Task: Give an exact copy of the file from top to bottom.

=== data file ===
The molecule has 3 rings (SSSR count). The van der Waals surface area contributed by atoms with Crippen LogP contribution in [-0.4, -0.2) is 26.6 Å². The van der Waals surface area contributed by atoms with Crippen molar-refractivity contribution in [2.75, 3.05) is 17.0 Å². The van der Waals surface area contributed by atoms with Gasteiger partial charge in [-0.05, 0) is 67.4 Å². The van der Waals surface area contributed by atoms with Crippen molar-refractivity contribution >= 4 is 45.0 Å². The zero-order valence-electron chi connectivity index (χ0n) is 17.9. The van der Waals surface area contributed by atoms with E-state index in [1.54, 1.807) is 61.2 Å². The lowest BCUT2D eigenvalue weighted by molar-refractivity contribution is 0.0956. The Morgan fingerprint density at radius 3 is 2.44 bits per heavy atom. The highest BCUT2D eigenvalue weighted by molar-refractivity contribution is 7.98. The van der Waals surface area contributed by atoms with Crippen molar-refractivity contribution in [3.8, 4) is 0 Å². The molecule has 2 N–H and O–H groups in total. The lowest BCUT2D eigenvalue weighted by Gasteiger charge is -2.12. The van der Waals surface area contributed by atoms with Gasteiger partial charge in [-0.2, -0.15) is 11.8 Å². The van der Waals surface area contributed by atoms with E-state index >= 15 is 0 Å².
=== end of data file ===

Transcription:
The molecule has 3 rings (SSSR count). The van der Waals surface area contributed by atoms with Crippen LogP contribution in [-0.4, -0.2) is 26.6 Å². The van der Waals surface area contributed by atoms with Crippen molar-refractivity contribution in [2.75, 3.05) is 17.0 Å². The van der Waals surface area contributed by atoms with Gasteiger partial charge in [-0.05, 0) is 67.4 Å². The van der Waals surface area contributed by atoms with Crippen molar-refractivity contribution >= 4 is 45.0 Å². The zero-order valence-electron chi connectivity index (χ0n) is 17.9. The van der Waals surface area contributed by atoms with E-state index in [1.54, 1.807) is 61.2 Å². The lowest BCUT2D eigenvalue weighted by molar-refractivity contribution is 0.0956. The Morgan fingerprint density at radius 3 is 2.44 bits per heavy atom. The highest BCUT2D eigenvalue weighted by molar-refractivity contribution is 7.98. The van der Waals surface area contributed by atoms with Crippen molar-refractivity contribution in [3.8, 4) is 0 Å². The molecule has 2 N–H and O–H groups in total. The lowest BCUT2D eigenvalue weighted by Gasteiger charge is -2.12. The van der Waals surface area contributed by atoms with Gasteiger partial charge in [-0.2, -0.15) is 11.8 Å². The van der Waals surface area contributed by atoms with E-state index >= 15 is 0 Å².